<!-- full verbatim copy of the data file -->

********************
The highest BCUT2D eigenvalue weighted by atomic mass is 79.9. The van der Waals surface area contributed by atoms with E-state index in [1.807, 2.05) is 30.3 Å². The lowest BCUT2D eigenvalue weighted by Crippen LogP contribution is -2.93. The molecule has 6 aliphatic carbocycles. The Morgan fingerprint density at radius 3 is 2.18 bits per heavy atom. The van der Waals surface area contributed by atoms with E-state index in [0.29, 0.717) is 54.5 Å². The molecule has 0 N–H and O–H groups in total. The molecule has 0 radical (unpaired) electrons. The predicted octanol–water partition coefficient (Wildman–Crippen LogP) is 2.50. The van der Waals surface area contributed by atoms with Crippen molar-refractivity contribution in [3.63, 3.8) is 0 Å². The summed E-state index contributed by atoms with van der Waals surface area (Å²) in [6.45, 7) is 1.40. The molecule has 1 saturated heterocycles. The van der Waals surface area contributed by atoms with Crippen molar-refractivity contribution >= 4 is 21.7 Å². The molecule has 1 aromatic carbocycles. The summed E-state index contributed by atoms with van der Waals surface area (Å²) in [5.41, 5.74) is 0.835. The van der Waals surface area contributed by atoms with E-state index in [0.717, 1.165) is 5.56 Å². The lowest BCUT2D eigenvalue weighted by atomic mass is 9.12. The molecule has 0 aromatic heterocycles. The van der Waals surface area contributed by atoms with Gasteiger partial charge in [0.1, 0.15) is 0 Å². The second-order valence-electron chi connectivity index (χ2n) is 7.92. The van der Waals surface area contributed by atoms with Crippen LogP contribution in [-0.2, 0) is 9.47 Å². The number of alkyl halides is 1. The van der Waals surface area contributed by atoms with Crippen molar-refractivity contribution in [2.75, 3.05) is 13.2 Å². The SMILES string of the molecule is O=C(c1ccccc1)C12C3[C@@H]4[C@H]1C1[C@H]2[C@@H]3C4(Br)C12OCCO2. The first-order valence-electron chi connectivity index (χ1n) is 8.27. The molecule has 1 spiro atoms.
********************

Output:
The highest BCUT2D eigenvalue weighted by atomic mass is 79.9. The van der Waals surface area contributed by atoms with E-state index in [1.807, 2.05) is 30.3 Å². The lowest BCUT2D eigenvalue weighted by Crippen LogP contribution is -2.93. The molecule has 6 aliphatic carbocycles. The Morgan fingerprint density at radius 3 is 2.18 bits per heavy atom. The van der Waals surface area contributed by atoms with E-state index in [0.29, 0.717) is 54.5 Å². The molecule has 0 N–H and O–H groups in total. The molecule has 0 radical (unpaired) electrons. The predicted octanol–water partition coefficient (Wildman–Crippen LogP) is 2.50. The van der Waals surface area contributed by atoms with Crippen molar-refractivity contribution in [3.63, 3.8) is 0 Å². The summed E-state index contributed by atoms with van der Waals surface area (Å²) in [6.45, 7) is 1.40. The molecule has 1 saturated heterocycles. The van der Waals surface area contributed by atoms with Crippen molar-refractivity contribution >= 4 is 21.7 Å². The molecule has 1 aromatic carbocycles. The summed E-state index contributed by atoms with van der Waals surface area (Å²) in [5.41, 5.74) is 0.835. The van der Waals surface area contributed by atoms with E-state index in [0.717, 1.165) is 5.56 Å². The lowest BCUT2D eigenvalue weighted by atomic mass is 9.12. The molecule has 0 aromatic heterocycles. The van der Waals surface area contributed by atoms with Gasteiger partial charge in [0.1, 0.15) is 0 Å². The second-order valence-electron chi connectivity index (χ2n) is 7.92. The van der Waals surface area contributed by atoms with Crippen LogP contribution in [-0.2, 0) is 9.47 Å². The number of alkyl halides is 1. The van der Waals surface area contributed by atoms with Crippen molar-refractivity contribution in [2.75, 3.05) is 13.2 Å². The SMILES string of the molecule is O=C(c1ccccc1)C12C3[C@@H]4[C@H]1C1[C@H]2[C@@H]3C4(Br)C12OCCO2. The first-order valence-electron chi connectivity index (χ1n) is 8.27. The molecule has 1 spiro atoms.